Right Plant, Right Place
Right Plant, Right Place is the first of 9 principles of Florida-Friendly Landscaping. In the past my standard approach to both plant selection and location went something like this. First — a plant catches my fancy. Second — I purchase said plant, taking only a cursory glance at important information specific to it. Third, I place said plant in the ground without considering whether the location will be ideal over time. Fourth, I tend to the plant and keep my fingers crossed, hoping for a positive outcome.
As you might imagine, this particular approach proved less than optimal. By putting the cart before the horse, oftentimes the location did not match the plant’s requirements, causing stress to the plant and more work for me as I attempted to “fix” problems as they arose. Lesson learned? Before jumping to purchase, upfront planning is key, with one important element being to get the “lay of the land.” By doing so, we can save time and effort going forward and have a better chance that plants will not only survive but thrive with proper care.
During the planning process, begin by taking a stroll around your property. As you explore, consider the movement of the sun over the course of the day. Which areas enjoy morning sun and which areas experience full sun most of the day? Where is shade most prevalent? The seasons also play a role. A plant that appreciates one locale in the winter sun may find the sun too brutal during the summer in the same location. For those plants, placing them in movable containers may be a viable option, giving you the ability to relocate the plant as the seasons dictate.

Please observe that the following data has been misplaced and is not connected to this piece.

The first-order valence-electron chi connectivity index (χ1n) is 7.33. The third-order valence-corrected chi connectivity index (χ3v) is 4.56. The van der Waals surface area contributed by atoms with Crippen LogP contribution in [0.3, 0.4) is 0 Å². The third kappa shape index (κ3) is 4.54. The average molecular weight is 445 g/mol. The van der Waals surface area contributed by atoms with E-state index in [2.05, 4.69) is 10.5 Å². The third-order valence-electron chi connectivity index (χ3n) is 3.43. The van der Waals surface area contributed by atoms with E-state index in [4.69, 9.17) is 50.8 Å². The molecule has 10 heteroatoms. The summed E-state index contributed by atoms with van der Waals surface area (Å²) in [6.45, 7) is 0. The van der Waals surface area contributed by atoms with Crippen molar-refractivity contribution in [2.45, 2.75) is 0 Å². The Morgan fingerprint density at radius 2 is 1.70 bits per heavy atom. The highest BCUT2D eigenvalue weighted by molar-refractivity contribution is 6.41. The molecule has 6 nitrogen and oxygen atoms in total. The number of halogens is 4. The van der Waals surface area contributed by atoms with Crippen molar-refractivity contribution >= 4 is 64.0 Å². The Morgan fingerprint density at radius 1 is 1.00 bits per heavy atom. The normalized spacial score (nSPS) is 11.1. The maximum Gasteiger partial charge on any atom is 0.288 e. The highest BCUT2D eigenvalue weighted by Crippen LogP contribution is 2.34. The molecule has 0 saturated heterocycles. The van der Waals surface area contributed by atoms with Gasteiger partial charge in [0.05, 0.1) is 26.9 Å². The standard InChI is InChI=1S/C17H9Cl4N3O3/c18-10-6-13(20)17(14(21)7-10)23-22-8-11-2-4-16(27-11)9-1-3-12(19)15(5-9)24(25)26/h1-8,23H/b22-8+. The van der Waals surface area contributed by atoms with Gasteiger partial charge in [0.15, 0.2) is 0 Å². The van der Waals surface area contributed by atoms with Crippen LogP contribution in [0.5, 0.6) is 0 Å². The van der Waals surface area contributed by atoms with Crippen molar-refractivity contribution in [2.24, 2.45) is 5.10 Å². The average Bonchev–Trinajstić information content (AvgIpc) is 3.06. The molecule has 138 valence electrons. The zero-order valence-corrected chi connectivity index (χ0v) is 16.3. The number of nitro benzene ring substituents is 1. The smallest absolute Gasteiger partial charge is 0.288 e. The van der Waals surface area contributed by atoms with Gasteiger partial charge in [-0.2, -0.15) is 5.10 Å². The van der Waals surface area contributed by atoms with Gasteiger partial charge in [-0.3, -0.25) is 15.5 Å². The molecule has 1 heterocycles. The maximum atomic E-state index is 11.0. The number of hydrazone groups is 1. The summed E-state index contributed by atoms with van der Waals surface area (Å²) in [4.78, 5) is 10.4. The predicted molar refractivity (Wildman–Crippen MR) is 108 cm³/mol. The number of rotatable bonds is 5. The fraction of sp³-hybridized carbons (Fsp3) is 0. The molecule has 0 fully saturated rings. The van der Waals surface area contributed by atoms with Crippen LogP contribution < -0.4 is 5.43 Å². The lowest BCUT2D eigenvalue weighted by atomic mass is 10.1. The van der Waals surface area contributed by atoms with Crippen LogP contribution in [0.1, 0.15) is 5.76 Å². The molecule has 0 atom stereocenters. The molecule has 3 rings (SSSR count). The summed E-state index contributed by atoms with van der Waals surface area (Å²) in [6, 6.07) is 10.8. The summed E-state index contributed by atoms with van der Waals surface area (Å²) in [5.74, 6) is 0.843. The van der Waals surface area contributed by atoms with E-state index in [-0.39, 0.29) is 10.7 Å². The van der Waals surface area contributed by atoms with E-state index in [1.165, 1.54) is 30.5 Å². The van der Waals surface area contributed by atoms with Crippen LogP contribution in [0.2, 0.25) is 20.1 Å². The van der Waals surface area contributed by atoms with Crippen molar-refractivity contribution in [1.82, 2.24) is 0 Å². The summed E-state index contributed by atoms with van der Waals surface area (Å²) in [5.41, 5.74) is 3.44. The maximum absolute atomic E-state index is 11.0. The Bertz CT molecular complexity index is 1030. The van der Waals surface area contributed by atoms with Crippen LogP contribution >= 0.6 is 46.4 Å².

Soil composition, pH and moisture are other important considerations. If you live in a residential area, chances are the soil is mostly sand and fill and the pH measures alkaline rather than neutral or acidic. To determine actual pH, the best approach would be to gather soil samples from different areas around the property and get a free soil test done at the Lee County Extension Office.
With results in hand you can then make informed decisions moving forward. Keep in mind that trying to “fix” the soil by adding supplements to either raise or lower pH to accommodate a poorly placed plant can be time consuming and costly. Soil amendments are normally only temporary remedies and re-applications are often needed, especially when attempting to acidify soil. Better to select pH suitable plants at the outset.
Does the soil hold moisture or is it well-draining? Because water is such a precious and valued resource, consider current conditions and how best to conserve water within the landscape moving forward. Some plants and turf especially crave water and suffer when it is lacking, while many native plants and some non-natives are drought tolerant once established.
What has been presented here is just the tip of the gardening adventure. To view more detail regarding Right Plant, Right Place and the remaining Nine Principles of Florida Friendly Landscaping, visit ffl.ifas.ufl.edu/materials/FYN_Handbook_2015_web.pdf. “The Florida Yards & Neighborhoods Handbook” is a great resource document.
Janetta Fox is a member of the Garden Club of Cape Coral.